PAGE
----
Effective communication between schools and families has been shown to improve student outcomes. Parent data portals can help facilitate that connection.
Educators at every level know that effective student learning must really begin and end at home. No matter how gifted a teacher may be, educators may spend as little as an hour with each student every weekday. Understandably, even the most dedicated, skilled, and experienced teachers can struggle to make a major impact on student outcomes in just five hours per week. In fact, studies show that the relative influence of the home on student achievement is 60 to 80 percent, while the school accounts for just 20 to 40 percent.
In order for students to achieve at their highest potential, parents and families must be schools’ greatest allies. Parents who are positively engaged in their children’s academic achievement help generate better classroom behavior, higher test scores, and more engaged students. That said, schools nationwide suffer from a lack of parental involvement: a 2017 study from the education nonprofit Learning Heroes showed that about a quarter of parents are not aware of their child’s annual state test scores.
Further, nine out of ten parents believe that their child performs at or above grade level in school, even though two-thirds of students nationwide test below grade level in both math and reading. Fortunately, there’s a tangible solution for increasing parental involvement in their students’ academic performance: parent and community data portals.
In many cases, complex challenges such as low test scores, chronic absenteeism, and disciplinary concerns can be vastly improved by making families aware of the problem and involving them in creating a solution. A 2014 study from Brown University and Harvard University researchers showed that the likelihood that a student would fail, drop out, or be dismissed from a summer school program steadily dropped as communication between parents and teachers increased.
Similarly, a study from researchers at Harvard and UC Berkeley showed that schools could significantly reduce absences simply by ensuring parents were aware of their children’s attendance records. According to the study, an outsize number of parents underestimated their child’s number of absences, and correcting their misbelief was all it took to solve the problem.
In addition, more than half of the parents surveyed in the Learning Heroes study reported that their level of involvement in their child’s education is lower than they would like it to be, and that more information and resources from their child’s school would be helpful and appreciated. All of this evidence points to a clear need for improved communications between schools and parents, more tools to facilitate that communication, and greater parental access to information — in other words, parent portals.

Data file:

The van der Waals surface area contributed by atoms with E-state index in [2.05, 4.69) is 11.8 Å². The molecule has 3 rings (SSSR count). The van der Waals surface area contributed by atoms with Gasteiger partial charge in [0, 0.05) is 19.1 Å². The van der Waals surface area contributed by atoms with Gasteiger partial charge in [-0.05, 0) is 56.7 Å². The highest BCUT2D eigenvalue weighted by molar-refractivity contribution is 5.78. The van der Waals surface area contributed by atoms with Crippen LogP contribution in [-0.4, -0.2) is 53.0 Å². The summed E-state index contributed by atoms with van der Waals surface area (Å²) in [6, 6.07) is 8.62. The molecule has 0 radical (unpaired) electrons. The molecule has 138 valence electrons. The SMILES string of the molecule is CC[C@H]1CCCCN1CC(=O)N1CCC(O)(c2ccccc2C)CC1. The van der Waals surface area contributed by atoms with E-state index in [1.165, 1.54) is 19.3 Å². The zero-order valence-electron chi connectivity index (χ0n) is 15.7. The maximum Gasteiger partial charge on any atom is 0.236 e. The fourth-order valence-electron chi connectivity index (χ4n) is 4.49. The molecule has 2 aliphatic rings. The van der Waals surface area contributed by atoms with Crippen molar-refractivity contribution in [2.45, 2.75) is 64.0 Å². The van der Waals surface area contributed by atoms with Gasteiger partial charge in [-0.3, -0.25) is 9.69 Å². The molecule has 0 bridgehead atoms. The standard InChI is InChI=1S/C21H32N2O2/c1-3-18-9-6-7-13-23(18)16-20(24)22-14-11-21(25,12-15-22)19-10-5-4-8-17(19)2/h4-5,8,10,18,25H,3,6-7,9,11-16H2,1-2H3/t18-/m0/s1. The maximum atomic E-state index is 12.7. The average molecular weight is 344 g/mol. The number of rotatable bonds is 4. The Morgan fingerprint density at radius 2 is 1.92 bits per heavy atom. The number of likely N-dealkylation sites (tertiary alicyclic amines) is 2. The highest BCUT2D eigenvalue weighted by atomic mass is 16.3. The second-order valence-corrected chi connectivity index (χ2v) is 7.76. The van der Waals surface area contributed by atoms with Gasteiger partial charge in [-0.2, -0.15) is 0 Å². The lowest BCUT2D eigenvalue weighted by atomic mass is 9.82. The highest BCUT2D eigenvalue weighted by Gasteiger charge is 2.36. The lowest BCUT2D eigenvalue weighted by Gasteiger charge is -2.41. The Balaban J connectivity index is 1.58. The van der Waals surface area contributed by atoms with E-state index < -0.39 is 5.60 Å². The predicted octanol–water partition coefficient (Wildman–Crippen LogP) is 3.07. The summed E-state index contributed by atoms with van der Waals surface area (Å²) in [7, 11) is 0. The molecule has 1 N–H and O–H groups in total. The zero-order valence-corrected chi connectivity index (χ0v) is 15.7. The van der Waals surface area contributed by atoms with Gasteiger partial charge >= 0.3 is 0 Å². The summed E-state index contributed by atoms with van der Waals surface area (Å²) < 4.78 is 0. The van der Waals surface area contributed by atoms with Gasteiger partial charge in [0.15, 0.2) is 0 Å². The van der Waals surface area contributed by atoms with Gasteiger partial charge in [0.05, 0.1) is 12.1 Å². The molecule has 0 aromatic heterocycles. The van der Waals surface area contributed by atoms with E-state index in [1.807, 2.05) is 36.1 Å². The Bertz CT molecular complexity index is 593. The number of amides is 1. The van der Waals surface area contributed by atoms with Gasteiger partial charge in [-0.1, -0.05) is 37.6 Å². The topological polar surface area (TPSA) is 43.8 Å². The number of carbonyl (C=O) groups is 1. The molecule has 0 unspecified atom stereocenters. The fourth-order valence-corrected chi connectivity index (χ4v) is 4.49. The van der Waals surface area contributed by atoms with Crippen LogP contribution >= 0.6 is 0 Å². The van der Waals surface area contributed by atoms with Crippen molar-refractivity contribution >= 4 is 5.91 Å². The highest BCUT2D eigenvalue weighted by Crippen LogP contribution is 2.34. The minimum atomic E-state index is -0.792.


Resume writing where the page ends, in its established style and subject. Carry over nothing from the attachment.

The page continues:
Parent and community data portals can be used to communicate up-to-date information on grades, attendance, discipline, remaining balance in a student’s lunch money account, or even a student’s upcoming exams and assignments. While parent portals display child-specific information, community portals show everything from upcoming events to anonymized school and district-wide performance information.
The unprecedented access to student information that parent and family portals provide can make it easier for parents to help close learning gaps and support their child’s specific needs at home. These portals may also come equipped with a messaging feature to facilitate easy and secure communication between parents and teachers. Community portals, on the other hand, provide district-wide performance information that can serve as valuable context for an individual student’s performance, as well as a progress indicator for overarching district initiatives.
That said, portals aren’t necessarily a cure-all solution. With this level of real-time access, some families may be tempted check portals too often, prompting premature or unnecessary anxiety about their child’s academic performance. Other parents may choose not to use portals at all. To help strike a healthy balance, many schools have experienced success using a metered release of updated information. Parents may receive an email every one or two weeks letting them know that updates are available; this helps curious parents to avoid over-checking and reminds others to log in.
Of course, some students may need extra monitoring, so parent portals should allow for flexibility on a student-by-student basis. In addition, a well-designed portal should make data security a paramount concern, as sensitive, personal data requires a high level of protection.
Transparency between parents and schools has become a greater priority in districts nationwide in recent years, and parent data portals are one of the most effective and intuitive ways to facilitate that openness. Portals can be designed, tweaked, and tailored for each school and student’s individual needs, but no matter which added functions a school chooses, it’s clear that parents play a pivotal role in ensuring student success. Parents and schools need to be on the same team — portals can help make that happen.